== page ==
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Chapter 13

SMG OM 323 Chapter Notes - Chapter 13: Opportunity Cost, Lead Time, Devaluation

Operations & Technology Management
Course Code
SMG OM 323
Justin Ren

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Inventory Management
What is Inventory?
An inventory is a stock or store of goods. Many items firms carries relate to the kind of
business it engages in.
Manufacturing firm carry supplies of raw materials, purchased parts, partially finished
goods, as well as spare parts for machines, tools, and other supplies.
Department stores carry clothing, furniture, carpeting, stationary, cosmetics, cards, and toys
Hospital stock drugs, surgical supplies, etc.
Why Hold Inventory?
To deal with uncertainty (safety stock):
o In supply
o In demand
o The risk of shortages can be reduce by holding safety stock, which are stocks in excess of
expected demand to compensate for variabilities in demand and lead time.
To achieve economies of scale (cycle stock)
o Fixed costs
o Quantity discounts
To smooth capacity requirements (pre-build stock)
To hedge against possible price increases in the near future (speculative stock)
To keep supply lines full to permit operations (pipeline stock)
o Intermediate stocking of goods which includes RM, semifinished items, and FG at production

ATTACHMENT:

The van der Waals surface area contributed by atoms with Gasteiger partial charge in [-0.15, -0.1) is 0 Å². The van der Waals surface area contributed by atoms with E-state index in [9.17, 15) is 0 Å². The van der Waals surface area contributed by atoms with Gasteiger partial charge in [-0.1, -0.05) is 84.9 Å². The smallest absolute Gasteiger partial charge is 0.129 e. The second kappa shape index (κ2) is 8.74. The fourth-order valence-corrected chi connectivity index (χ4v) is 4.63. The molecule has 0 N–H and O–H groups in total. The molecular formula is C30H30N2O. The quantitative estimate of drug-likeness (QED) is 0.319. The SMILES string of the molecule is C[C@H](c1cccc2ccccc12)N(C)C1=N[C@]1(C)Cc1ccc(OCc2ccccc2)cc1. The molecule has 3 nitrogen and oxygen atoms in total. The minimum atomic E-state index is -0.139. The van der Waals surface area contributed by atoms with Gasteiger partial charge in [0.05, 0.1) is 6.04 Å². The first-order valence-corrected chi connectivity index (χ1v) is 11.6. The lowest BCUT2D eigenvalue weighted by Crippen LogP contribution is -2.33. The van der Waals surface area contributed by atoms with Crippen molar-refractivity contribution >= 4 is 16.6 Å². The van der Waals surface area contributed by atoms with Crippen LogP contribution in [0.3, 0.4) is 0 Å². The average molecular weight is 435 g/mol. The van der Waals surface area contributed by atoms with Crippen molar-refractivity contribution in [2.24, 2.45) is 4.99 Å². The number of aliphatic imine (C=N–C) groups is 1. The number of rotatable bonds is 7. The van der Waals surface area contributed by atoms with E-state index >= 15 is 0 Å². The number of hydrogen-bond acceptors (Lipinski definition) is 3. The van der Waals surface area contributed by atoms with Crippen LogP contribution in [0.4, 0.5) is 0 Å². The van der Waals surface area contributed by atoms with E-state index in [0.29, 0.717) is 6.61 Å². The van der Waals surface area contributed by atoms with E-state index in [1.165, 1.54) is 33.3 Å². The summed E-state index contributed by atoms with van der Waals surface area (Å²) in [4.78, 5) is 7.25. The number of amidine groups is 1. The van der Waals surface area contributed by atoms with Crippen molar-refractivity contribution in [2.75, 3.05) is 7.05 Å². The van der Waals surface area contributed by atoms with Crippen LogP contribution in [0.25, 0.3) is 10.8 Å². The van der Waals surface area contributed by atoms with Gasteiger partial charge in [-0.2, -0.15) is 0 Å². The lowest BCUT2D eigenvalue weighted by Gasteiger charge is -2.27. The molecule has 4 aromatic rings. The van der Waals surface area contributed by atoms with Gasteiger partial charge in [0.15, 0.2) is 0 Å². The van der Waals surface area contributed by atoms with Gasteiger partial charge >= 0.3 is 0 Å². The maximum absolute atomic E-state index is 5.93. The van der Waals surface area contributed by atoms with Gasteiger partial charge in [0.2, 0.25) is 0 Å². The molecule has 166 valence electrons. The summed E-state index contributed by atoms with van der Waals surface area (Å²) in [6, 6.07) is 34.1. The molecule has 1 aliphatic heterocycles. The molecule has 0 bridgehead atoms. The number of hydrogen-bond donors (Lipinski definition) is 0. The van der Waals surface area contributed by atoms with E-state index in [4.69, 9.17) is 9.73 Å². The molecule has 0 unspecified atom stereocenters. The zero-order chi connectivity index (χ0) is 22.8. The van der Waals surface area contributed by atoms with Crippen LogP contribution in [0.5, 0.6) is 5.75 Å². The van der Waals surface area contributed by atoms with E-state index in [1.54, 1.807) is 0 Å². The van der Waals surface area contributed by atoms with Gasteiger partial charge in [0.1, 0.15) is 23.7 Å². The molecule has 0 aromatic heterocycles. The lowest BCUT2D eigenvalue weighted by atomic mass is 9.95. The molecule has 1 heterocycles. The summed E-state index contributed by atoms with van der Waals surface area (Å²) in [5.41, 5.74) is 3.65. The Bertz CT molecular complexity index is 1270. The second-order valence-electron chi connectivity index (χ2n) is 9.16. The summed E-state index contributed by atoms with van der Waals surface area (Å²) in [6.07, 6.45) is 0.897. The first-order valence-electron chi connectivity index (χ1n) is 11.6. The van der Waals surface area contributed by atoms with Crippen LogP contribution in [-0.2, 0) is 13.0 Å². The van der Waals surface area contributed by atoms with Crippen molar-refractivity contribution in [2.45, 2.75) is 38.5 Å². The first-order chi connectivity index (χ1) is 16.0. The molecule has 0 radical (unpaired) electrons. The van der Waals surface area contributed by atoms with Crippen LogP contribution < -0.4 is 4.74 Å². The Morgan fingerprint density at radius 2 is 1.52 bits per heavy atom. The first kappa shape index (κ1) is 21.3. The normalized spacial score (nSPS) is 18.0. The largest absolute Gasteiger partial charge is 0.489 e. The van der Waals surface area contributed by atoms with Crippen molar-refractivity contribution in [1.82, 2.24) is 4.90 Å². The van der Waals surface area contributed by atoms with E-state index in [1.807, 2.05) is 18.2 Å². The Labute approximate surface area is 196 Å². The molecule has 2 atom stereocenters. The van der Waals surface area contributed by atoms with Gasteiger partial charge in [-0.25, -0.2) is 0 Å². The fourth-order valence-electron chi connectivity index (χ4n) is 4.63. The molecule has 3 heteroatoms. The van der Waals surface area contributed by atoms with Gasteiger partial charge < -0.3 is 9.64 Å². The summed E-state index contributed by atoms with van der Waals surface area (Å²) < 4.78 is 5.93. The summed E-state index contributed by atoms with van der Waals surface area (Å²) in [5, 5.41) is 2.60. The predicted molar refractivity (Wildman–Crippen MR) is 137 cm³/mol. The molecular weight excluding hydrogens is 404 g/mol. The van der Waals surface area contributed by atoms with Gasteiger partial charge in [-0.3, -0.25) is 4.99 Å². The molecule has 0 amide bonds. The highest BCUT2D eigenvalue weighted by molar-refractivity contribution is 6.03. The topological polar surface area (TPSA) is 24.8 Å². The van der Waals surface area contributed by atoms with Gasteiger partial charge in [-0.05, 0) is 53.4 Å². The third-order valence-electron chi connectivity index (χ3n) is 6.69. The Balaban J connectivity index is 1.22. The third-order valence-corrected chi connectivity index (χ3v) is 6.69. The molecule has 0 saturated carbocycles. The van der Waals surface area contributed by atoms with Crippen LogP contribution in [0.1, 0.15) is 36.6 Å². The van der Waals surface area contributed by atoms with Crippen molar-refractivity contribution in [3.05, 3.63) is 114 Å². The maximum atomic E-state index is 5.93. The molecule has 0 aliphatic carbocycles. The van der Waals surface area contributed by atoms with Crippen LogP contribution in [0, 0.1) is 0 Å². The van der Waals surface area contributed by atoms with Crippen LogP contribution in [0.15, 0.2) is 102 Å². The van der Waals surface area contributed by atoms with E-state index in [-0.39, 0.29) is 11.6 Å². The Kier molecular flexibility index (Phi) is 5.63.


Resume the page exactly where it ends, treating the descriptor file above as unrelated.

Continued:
sites, leads to pipeline inventories throughout a production-distribution system
o Little鈥檚 Law can be useful in quantifying pipeline inventory
It states that the average amount of inventory in a system is equal to the product of the
average rate at which inventory units leave the system (average demand rate) and the average
time a unit is in the system.
For example, if units are in the systems for 10 days, and the demand rate is 5 units a day,
average inventory is 5 units/day x 10 days = 50 units.
Costs of Holding Inventory
Average ~30% (ranges from 20% to 40% of item cost :
o Opportunity cost of investment (interest) : associated with having funds that could be used
Usually the largest and most important element
Variable portion of these costs is pertinent
Warehousing, insurance, taxes
Taxes, interest, and insurance are based on dollar value of inventory
Breakage, spoilage, theft
o Items that are easily concealed are prone to theft
o Fresh seafood, meats and poultry, produce and baked goods are subject to spoilage
Devaluation and obsolescence
Price protection and returns (in some industries)
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